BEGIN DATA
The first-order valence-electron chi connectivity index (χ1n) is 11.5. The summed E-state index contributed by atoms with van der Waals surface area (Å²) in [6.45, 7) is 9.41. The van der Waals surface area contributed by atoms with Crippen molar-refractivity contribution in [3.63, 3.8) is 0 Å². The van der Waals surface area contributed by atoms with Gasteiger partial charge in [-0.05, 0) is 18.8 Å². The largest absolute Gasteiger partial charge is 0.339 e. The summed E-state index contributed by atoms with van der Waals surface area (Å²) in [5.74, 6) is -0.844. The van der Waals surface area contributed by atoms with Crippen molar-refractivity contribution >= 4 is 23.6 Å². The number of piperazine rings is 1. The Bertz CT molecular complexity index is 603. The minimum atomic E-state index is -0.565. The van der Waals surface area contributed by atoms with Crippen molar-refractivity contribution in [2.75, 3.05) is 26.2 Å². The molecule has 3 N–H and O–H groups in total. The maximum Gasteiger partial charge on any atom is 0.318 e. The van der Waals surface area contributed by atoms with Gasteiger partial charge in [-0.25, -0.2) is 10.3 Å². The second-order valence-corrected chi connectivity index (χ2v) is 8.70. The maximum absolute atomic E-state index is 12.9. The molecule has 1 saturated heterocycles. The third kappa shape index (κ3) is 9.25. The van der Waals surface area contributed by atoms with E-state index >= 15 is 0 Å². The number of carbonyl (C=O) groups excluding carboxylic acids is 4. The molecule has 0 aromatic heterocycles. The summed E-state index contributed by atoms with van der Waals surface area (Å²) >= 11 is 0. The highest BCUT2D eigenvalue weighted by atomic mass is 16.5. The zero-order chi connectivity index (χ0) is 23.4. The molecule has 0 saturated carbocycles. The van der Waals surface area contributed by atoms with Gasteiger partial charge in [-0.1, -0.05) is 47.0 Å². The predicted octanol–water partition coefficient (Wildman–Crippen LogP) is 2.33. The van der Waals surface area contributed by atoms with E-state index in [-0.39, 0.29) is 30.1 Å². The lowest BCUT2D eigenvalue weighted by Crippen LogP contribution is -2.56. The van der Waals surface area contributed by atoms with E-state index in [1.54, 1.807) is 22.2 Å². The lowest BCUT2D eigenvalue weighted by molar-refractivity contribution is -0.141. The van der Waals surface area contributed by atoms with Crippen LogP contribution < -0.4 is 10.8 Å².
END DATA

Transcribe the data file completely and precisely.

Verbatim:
The first-order valence-electron chi connectivity index (χ1n) is 11.5. The summed E-state index contributed by atoms with van der Waals surface area (Å²) in [6.45, 7) is 9.41. The van der Waals surface area contributed by atoms with Crippen molar-refractivity contribution in [3.63, 3.8) is 0 Å². The van der Waals surface area contributed by atoms with Gasteiger partial charge in [-0.05, 0) is 18.8 Å². The largest absolute Gasteiger partial charge is 0.339 e. The summed E-state index contributed by atoms with van der Waals surface area (Å²) in [5.74, 6) is -0.844. The van der Waals surface area contributed by atoms with Crippen molar-refractivity contribution >= 4 is 23.6 Å². The number of piperazine rings is 1. The Bertz CT molecular complexity index is 603. The minimum atomic E-state index is -0.565. The van der Waals surface area contributed by atoms with Crippen molar-refractivity contribution in [2.75, 3.05) is 26.2 Å². The molecule has 3 N–H and O–H groups in total. The maximum Gasteiger partial charge on any atom is 0.318 e. The van der Waals surface area contributed by atoms with Gasteiger partial charge in [-0.25, -0.2) is 10.3 Å². The second-order valence-corrected chi connectivity index (χ2v) is 8.70. The maximum absolute atomic E-state index is 12.9. The molecule has 1 saturated heterocycles. The third kappa shape index (κ3) is 9.25. The van der Waals surface area contributed by atoms with E-state index >= 15 is 0 Å². The number of carbonyl (C=O) groups excluding carboxylic acids is 4. The molecule has 0 aromatic heterocycles. The summed E-state index contributed by atoms with van der Waals surface area (Å²) >= 11 is 0. The highest BCUT2D eigenvalue weighted by atomic mass is 16.5. The zero-order chi connectivity index (χ0) is 23.4. The molecule has 0 saturated carbocycles. The van der Waals surface area contributed by atoms with Gasteiger partial charge in [-0.1, -0.05) is 47.0 Å². The predicted octanol–water partition coefficient (Wildman–Crippen LogP) is 2.33. The van der Waals surface area contributed by atoms with E-state index in [-0.39, 0.29) is 30.1 Å². The lowest BCUT2D eigenvalue weighted by Crippen LogP contribution is -2.56. The van der Waals surface area contributed by atoms with E-state index in [1.54, 1.807) is 22.2 Å². The lowest BCUT2D eigenvalue weighted by molar-refractivity contribution is -0.141. The van der Waals surface area contributed by atoms with Crippen LogP contribution < -0.4 is 10.8 Å².